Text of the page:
• Learn the signs of and assess for stress-related morbidity, and create responsive treatment plans, including supplementing usual care with measures that help regulate the stress response system (see #29 on List of Resources/References at the end of this notice), such as:
    • Supportive relationships.
    • Age-appropriate, healthy nutrition.
    • Sufficient, high-quality sleep.
    • Mindfulness and meditation.
    • Adequate physical activity.
    • Mental health care.

Adverse Childhood Experiences (ACEs) Screening
DHCS, in partnership with the Office of the California Surgeon General (OSG), is providing Medi-Cal providers with training, clinical protocols, and payment to screen patients for ACEs that lead to toxic stress and ACEs-Associated Health Conditions. Individuals with a history of ACEs are at increased risk of negative health outcomes with subsequent major stressors, such as that currently being experienced as a result of the COVID-19 pandemic. By screening for ACEs, providers can better determine the likelihood a patient is at increased health risk due to a toxic stress response, which can inform patient treatment, including the use of trauma-informed, evidence-based care for toxic stress. Detecting ACEs and toxic stress early and connecting patients to interventions, resources, and other supports can improve the health and well-being of individuals and families and across the state’s communities. All providers are encouraged to receive training to screen patients for ACEs, and by July 1, 2020, all providers who bill Medi-Cal for providing ACEs screening, must self-attest to completing the training to continue receiving Medi-Cal payment for conducting ACE screenings.

Training to screen for ACEs and toxic stress is available at the ACEs Aware website. The two-hour online curriculum is easy to access for a wide range of health care professionals and provides Continuing Medical Education (CME) and Maintenance of Certification (MOC) credits.  DHCS will reimburse Medi-Cal FFS providers up to $29 per trauma screening for children and adults with Medi-Cal coverage. To bill Medi-Cal, FFS providers should use the Healthcare Common Procedure Coding System (HCPCS) codes based on the results of the screening – HCPCS code G9919 is used for high-risk screens that have a score of 4 or greater and HCPCS code G9920 is used for lower-risk screens that have a score of 0 to 3. More information and resources on how to bill Medi-Cal for ACE screenings can be found on the ACEs website and updates to the Medi-Cal provider manual will soon be released on the Medi-Cal website.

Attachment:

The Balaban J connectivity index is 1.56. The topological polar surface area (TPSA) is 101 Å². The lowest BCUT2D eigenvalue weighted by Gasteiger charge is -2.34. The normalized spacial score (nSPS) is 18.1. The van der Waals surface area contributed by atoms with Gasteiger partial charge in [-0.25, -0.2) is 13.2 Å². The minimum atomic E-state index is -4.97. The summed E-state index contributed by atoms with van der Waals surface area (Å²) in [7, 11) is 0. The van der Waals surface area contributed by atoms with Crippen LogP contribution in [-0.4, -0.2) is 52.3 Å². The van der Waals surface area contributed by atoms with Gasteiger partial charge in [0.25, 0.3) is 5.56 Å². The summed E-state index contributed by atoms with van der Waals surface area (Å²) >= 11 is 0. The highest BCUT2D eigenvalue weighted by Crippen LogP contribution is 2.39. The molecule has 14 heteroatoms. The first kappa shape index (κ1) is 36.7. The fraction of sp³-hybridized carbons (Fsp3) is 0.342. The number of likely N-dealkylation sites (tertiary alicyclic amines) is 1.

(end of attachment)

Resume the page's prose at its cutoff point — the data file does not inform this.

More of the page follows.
Additional resources on how to mitigate the stress-related health outcomes anticipated with COVID-19 can be found on www.ACEsAware.org. ACEs resources and information for Medi-Cal’s Trauma Screenings and Trauma-Informed Care Provider Trainings can be found on the DHCS webpage.

For COVID-19 specific information, please visit DHCS’s COVID-19 Response webpage, which serves as a central repository for all COVID-19 related information, including but not limited to additional guidance for providers and partners relative to providing services amidst the COVID-19 situation.  

For additional COVID-19 information and resources, providers are encouraged to review the following resources:

List of Resources/References:

  1. Fonseca VA, Smith H, Kuhadiya N, et al. Impact of a natural disaster on diabetes: exacerbation of disparities and long-term consequences. Diabetes Care 2009; 32: 1632–8.

  2. Kario K. Disaster hypertension - its characteristics, mechanism, and management -. Circ J 2012; 76: 553–62.

  3. Rosenberg SL, Miller GE, Brehm JM, Celedón JC. Stress and asthma: novel insights on genetic, epigenetic, and immunologic mechanisms. J Allergy Clin Immunol 2014; 134: 1009–15.

  4. Uddin M, Aiello AE, Wildman DE, et al. Epigenetic and immune function profiles associated with posttraumatic stress disorder. Proc Natl Acad Sci USA 2010; 107: 9470–5.

  5. Kario K, McEwen BS, Pickering TG. Disasters and the heart: a review of the effects of earthquake-induced stress on cardiovascular disease. Hypertens Res 2003; 26: 355–67.

  6. Mattei G, Pistoresi B. Unemployment and suicide in Italy: evidence of a long-run association mitigated by public unemployment spending. Eur J Health Econ 2019; 20: 569–77.